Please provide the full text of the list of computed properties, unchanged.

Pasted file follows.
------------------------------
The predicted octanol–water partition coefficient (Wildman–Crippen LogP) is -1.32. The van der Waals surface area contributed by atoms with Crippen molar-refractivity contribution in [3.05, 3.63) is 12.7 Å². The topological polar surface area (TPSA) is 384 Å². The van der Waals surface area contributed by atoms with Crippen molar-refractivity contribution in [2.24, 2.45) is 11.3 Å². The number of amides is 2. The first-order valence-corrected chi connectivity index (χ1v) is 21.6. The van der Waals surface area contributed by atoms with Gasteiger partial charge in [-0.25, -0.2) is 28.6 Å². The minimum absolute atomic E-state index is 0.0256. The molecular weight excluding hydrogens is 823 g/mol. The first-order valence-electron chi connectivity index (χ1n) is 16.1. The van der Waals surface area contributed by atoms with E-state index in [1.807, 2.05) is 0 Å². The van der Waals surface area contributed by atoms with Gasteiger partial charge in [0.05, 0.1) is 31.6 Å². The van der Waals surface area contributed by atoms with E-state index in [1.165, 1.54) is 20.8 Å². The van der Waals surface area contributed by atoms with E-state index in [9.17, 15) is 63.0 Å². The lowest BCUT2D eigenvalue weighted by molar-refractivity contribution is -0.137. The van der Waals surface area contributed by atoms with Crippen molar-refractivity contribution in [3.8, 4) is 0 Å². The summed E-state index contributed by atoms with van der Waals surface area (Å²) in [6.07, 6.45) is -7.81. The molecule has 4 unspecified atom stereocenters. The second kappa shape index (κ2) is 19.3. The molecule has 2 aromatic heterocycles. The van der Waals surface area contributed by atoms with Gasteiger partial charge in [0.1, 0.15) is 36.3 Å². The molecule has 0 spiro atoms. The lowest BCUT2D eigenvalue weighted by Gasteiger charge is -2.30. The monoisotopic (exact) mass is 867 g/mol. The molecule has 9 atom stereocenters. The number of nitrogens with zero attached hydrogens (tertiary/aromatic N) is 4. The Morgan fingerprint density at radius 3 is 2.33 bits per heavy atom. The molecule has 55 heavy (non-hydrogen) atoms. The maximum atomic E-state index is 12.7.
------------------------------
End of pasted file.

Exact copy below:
The predicted octanol–water partition coefficient (Wildman–Crippen LogP) is -1.32. The van der Waals surface area contributed by atoms with Crippen molar-refractivity contribution in [3.05, 3.63) is 12.7 Å². The topological polar surface area (TPSA) is 384 Å². The van der Waals surface area contributed by atoms with Crippen molar-refractivity contribution in [2.24, 2.45) is 11.3 Å². The number of amides is 2. The first-order valence-corrected chi connectivity index (χ1v) is 21.6. The van der Waals surface area contributed by atoms with Gasteiger partial charge in [-0.25, -0.2) is 28.6 Å². The minimum absolute atomic E-state index is 0.0256. The molecular weight excluding hydrogens is 823 g/mol. The first-order valence-electron chi connectivity index (χ1n) is 16.1. The van der Waals surface area contributed by atoms with E-state index in [1.807, 2.05) is 0 Å². The van der Waals surface area contributed by atoms with Gasteiger partial charge in [0.05, 0.1) is 31.6 Å². The van der Waals surface area contributed by atoms with E-state index in [1.165, 1.54) is 20.8 Å². The van der Waals surface area contributed by atoms with E-state index in [9.17, 15) is 63.0 Å². The lowest BCUT2D eigenvalue weighted by molar-refractivity contribution is -0.137. The van der Waals surface area contributed by atoms with Crippen molar-refractivity contribution in [3.8, 4) is 0 Å². The summed E-state index contributed by atoms with van der Waals surface area (Å²) in [6.07, 6.45) is -7.81. The molecule has 4 unspecified atom stereocenters. The second kappa shape index (κ2) is 19.3. The molecule has 2 aromatic heterocycles. The van der Waals surface area contributed by atoms with Gasteiger partial charge in [0.1, 0.15) is 36.3 Å². The molecule has 0 spiro atoms. The lowest BCUT2D eigenvalue weighted by Gasteiger charge is -2.30. The monoisotopic (exact) mass is 867 g/mol. The molecule has 9 atom stereocenters. The number of nitrogens with zero attached hydrogens (tertiary/aromatic N) is 4. The Morgan fingerprint density at radius 3 is 2.33 bits per heavy atom. The molecule has 55 heavy (non-hydrogen) atoms. The maximum atomic E-state index is 12.7.